I can report here that, after Tailwind broke and Oliver and her team were fired, I pursued a personal investigation and eventually wrote an article, "Broken Winds of Accountability: The Tailwind Cover-up," published in the Los Angeles newspaper, Change-Links, and online on a site Hank Roth manages. In preparation for this article, I interviewed April Oliver.

We spent several minutes establishing exactly what Admiral Moorer said, as well as a fax he received from the Pentagon after the story broke, admonishing him to modify his statement. Eventually I found the after-action report of Operation Tailwind. The report does not mention gas, but speaks of "hundreds of bodies of the enemy" and the necessity to "move the pickup site."

This report did not contradict the conclusions made by Oliver and her team. In fact, to my mind, it provided circumstantial evidence that their report was accurate, as I so concluded in my article. I added that we cannot blame the soldiers involved in the operation, but we can blame the politicians and special ops bureaucrats who made the decision to proceed with the operation. The men were in a bad spot, so something had to be done. There is a high probability that sarin gas was called in to save American lives.

The Tailwind story led to a belated political and military cover-up operation, keeping from the public a truth that was part of a war that was dishonorable in its essence and harmful to an entire generation of Americans. Unfortunately, with CNN's apology and retraction - allegedly to keep their military analysts happy - the story faded from the short attention span of Americans and the journalist corps, who may have concluded that discretion is the better part of valor.

The Tailwind story is similar to J. Robert Port's, "The Story No One Wanted to Hear." Port, a distinguished journalist, tells of a Korean War massacre committed by American soldiers at No Gun Ri. Being the editor of an AP Special Assignment team, Port's report was prepared for AP's New York's office. Here again the managing editors wanted to spike it after Port declined to edit out facts pertaining to American military men gunning down defenseless villagers.

Instead, Port says he was taken off the story and made a "systems editor" in charge of computerized editing terminals in the New York office. He resigned a month later. Interestingly enough, after being processed by a team of editors, the story was published, and it won the 2000 Pulitzer Prize for investigative reporting. But AP abolished its New York Special Assignment team. And Port received no recognition for his work. Part of the eyewitness story it was based on was recanted by the witness after AP won the Pulitzer..

I can't recalling an anecdote found in Borjesson's own contribution to "Buzzsaw," appropriately called "Into the Buzzsaw."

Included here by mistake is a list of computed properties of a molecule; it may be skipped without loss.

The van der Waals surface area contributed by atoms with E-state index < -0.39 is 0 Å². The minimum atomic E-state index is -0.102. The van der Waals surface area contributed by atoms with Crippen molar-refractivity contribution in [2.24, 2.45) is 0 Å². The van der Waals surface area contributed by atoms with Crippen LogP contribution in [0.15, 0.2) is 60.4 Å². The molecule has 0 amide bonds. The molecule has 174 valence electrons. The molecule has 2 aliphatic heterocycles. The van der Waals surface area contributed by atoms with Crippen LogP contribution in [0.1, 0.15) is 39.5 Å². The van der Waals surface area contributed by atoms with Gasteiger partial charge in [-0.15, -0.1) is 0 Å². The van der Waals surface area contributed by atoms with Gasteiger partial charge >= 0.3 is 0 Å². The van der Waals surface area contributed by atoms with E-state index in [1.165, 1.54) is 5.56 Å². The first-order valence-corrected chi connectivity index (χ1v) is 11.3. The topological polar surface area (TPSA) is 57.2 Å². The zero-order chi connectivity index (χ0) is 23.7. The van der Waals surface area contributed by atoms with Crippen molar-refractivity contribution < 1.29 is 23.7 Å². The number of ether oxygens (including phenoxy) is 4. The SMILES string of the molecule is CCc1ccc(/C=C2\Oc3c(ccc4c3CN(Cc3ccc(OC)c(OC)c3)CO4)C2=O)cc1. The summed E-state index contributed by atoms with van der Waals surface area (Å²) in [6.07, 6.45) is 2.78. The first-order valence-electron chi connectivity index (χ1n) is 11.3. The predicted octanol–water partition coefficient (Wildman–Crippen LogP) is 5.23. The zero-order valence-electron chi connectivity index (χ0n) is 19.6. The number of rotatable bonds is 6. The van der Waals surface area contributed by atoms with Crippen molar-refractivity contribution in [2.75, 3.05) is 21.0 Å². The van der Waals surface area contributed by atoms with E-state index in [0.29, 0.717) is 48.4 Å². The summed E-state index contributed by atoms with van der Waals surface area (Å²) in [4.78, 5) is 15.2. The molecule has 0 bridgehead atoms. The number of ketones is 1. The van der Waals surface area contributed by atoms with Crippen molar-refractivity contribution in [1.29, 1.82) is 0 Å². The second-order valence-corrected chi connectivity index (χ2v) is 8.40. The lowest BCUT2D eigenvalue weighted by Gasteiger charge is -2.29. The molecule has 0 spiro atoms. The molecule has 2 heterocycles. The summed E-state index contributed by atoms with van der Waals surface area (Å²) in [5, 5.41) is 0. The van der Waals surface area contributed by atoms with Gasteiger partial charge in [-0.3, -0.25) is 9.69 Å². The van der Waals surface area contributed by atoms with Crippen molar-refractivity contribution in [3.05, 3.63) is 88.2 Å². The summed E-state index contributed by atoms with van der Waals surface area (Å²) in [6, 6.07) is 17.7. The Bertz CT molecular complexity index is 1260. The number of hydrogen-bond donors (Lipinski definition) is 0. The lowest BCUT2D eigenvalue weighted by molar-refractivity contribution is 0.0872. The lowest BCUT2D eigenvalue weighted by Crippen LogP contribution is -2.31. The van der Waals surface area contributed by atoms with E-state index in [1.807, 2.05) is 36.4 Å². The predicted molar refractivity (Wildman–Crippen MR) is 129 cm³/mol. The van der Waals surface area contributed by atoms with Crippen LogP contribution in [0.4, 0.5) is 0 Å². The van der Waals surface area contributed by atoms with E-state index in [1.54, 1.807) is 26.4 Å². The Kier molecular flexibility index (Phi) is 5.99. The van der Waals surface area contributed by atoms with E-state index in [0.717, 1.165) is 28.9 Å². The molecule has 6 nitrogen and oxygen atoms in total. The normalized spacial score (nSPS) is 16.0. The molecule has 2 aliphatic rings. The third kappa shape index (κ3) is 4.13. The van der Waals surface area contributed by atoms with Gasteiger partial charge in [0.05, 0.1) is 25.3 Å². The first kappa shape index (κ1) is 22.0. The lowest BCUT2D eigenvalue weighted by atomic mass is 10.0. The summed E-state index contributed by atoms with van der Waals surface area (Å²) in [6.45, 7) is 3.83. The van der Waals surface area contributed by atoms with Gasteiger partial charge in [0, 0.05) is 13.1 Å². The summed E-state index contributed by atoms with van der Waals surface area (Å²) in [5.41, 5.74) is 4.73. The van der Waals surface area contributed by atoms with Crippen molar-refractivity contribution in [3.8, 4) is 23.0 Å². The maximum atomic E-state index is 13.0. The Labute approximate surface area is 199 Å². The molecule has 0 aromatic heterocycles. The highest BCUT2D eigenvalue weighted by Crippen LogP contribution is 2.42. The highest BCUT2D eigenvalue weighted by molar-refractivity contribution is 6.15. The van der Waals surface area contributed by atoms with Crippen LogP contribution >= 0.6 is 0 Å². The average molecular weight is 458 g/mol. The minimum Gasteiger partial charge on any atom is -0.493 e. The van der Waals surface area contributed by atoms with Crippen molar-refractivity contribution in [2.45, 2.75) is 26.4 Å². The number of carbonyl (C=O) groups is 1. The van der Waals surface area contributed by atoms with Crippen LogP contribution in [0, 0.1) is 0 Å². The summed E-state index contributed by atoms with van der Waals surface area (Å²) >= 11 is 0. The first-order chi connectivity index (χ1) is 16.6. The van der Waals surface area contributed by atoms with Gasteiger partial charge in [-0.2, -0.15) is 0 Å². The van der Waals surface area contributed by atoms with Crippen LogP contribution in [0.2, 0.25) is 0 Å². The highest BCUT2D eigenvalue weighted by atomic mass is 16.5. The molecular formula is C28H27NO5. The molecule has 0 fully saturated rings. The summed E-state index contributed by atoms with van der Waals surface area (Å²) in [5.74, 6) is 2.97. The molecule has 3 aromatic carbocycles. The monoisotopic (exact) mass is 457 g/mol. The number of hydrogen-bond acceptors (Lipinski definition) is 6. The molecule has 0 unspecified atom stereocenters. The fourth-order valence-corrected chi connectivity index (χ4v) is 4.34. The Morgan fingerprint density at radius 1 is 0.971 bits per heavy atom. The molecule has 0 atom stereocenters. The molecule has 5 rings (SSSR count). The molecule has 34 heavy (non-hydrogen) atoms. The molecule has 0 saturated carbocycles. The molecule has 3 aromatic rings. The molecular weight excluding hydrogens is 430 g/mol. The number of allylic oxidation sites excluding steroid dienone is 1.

She relates the investigation into the fate of TWA Flight 800. The government's conclusion is that the explosion that brought down TWA Flight 800 was due to sparks coming into contact with fuel fumes in the central fuel tank. No one who witnessed the event accepts this explanation, which is also contradicted by other evidence. There is significant technical and independent evidence that a missile fired from a naval ship on maneuvers in the immediate area brought the plane down. You can read Borjesson's piece for further information on this explanation, which she carefully and reasonably lays out in a way that is hard to refute, despite the government's conclusion.

Borjesson describes an incident on Nov. 8, 1996, a few months after the tragedy, when for Kennedy press secretary Pierre Salinger announced in Paris that he'd received documents from French intelligence saying an American missile had shot down the jetliner. The same day, FBI's Jim Kallstrom, the Special Agent in Charge of the investigation, called a press conference to refute Salinger's allegations.

After opening remarks, Kallstrom took questions. At this point the missile theory was still viable, so the Navy was, in a word, an "institution of interest" or suspect. So the first question asked was, "Why was the Navy involved in the recovery and investigation while still a possible suspect?"

Kallstrom yelled, "Remove him!" Two men leaped at the questioner, grabbed him and dragged him out of the room. Those familiar with Jim Kallstrom, who is now retired, know that if you take away his badge, his organizational authority, and any muscled backup, he can come across as a wimp.

But his behavior, and that of other misplaced bureaucrats within government organizations, demonstrated the corruption thesis advocated throughout this review: certain individuals in positions of authority lack the collegial, civilized ability to deal with reasonable people reasonably doing their jobs. The corruption is manifested by unnecessary resort to violence, in this case, when a perfectly reasonable question is asked.

Civilization is based not on the advance of technology and complex organizations for the application of violence. It is the emergence of a consciousness directed toward ways of solving problems by avoiding violence. Unfortunately, in America, some of our institutions and the folks with authority inside them - and our culture - have not quite grasped this point.